One book closed, another opens, a new leaf each day
a dangerous crossing on the Mediterranean sea,
experiences new, strange sea, enervating
new language, sounds, melodies, tastes to savour
slowly settling to a new rhythm, adapting to change.
The memories flash in the inward eye, shadows never
forgotten, picking an old book, thoughts like a flowing river
invisible, shimmering in the starry nights, dream scenes
On the sea, waves beating like silent drums, turning old pages
Dog-eared, much loved, scented, wrapped with emotion.
They waited for buses at the border,
Their churches, hospitals, homes destroyed,
they’d carried what they could,
seeking safety in Kurdistan.
Their faces betrayed fatigue,
uncertainty, lack of hope,
but children, confused,
posed for the Scottish photographer.
I’m reminded as I grasp these images
that I also took a photo that day.
My Easter eggs, to display on Facebook.
I’d waited for a bus in Ripon, a train
in Harrogate to take me home
carrying a bag of chocolate eggs and bunnies.
‘These should keep me going for a while’
I said, seeking likes, comments.
Next day I returned to work at the hospital,
passed cobbled streets, the Minster, the bar walls.
i will never understand
why such atrocities are commonplace
from one faith on another
and brother tortures brother
destroys our homes and
we cannot build again
because no skilled men are left
and our lives are filled with pain
mothers, sisters are bereft
as they watch their children starve
bodies left exposed
there are no graves
but vultures fill their bellies
reporters come and write their stories
take their pictures
as we board a bus
to who knows where
a displacement camp
across another border
there is no law, no order
just another programme for the tv
and nothing changes
At least everyone has a seat,
for now. The parents look solemn,
the children simply blank.
This is not an exciting trip.
There’s no pretty dress
at the end of it, no birthday toy.
There’s no knowing
where the bus is going,
no pleasure in the wondering.
They’re tired before the journey
starts, tired of falling asleep
to the sound of shelling in the dark.
The bus idles in the dust
of the street, the rubble of ruined
buildings that used to be their homes.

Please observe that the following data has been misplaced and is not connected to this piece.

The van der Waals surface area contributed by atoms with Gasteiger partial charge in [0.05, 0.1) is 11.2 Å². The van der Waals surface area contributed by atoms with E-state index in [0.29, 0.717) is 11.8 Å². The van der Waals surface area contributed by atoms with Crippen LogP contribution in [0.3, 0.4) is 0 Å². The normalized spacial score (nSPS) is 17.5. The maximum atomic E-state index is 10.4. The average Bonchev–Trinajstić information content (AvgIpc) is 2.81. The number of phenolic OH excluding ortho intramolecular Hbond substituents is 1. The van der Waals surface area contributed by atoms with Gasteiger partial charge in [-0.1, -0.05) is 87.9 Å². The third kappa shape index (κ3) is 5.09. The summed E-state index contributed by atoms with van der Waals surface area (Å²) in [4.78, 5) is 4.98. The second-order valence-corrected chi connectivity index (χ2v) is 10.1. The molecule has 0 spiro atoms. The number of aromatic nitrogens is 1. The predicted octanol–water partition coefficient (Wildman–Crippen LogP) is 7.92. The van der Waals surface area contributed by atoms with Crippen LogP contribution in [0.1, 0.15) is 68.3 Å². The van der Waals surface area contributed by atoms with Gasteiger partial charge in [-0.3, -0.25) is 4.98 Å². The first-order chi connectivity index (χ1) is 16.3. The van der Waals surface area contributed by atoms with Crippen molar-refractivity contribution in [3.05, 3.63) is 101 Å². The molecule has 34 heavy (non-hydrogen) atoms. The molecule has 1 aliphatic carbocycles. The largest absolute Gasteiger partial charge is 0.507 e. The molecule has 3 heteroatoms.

No-one comes round to take
their fare but they have paid
a million times over.
I am the little girl
in the aisle of the bus.
I am clean. I have
clothes and food
but I am empty.
Only my eyes can speak
for all my words are dumb.
Blown away in the blasts.
And still I have no tears
for my mother cannot
comfort me. She is gone.
My father cannot help
for I saw them kill,
make a mess of him.
I hear the roar of it,
taste the smell of it,
feel the hole where
I cannot find my heart.
I like to stand in the aisle
keep my balance for then
I know that I am moving.
Someone said we leave to find
a safer place and behind me
a mother sings soft words.
I know one of them. Shalom.
It means something they call
On the Buses
Families on the buses
a trip to a new place
I remember the stories
Dad told me
day upon day
passing towns, villages, borders
Picture of Misery
As these Iraqis sit waiting
crammed together on this bus,
there’s no blood and guts and gore,
just babes in arms, toddlers, children
teenagers, young and old
adult men and women,
with ferocious sunlight bleeding through
the faded pink curtains
casting shadows across their faces.
There are no smiles or ripples of excitement
at the prospect of leaving their homeland
prey to the warring factions
backed by regional or global forces
who feign interest in pouring oil
on Iraq’s troubled waters,
while they mop up its’ spoils.
Though crammed together on this bus
many have their eyes downcast, lost
in their own worlds of loss.
Only one child of around four looks
straight into the lens as if questioning
the world we take for granted
and already she has unlearned
that habit we learn from our parents
of smiling for the camera.
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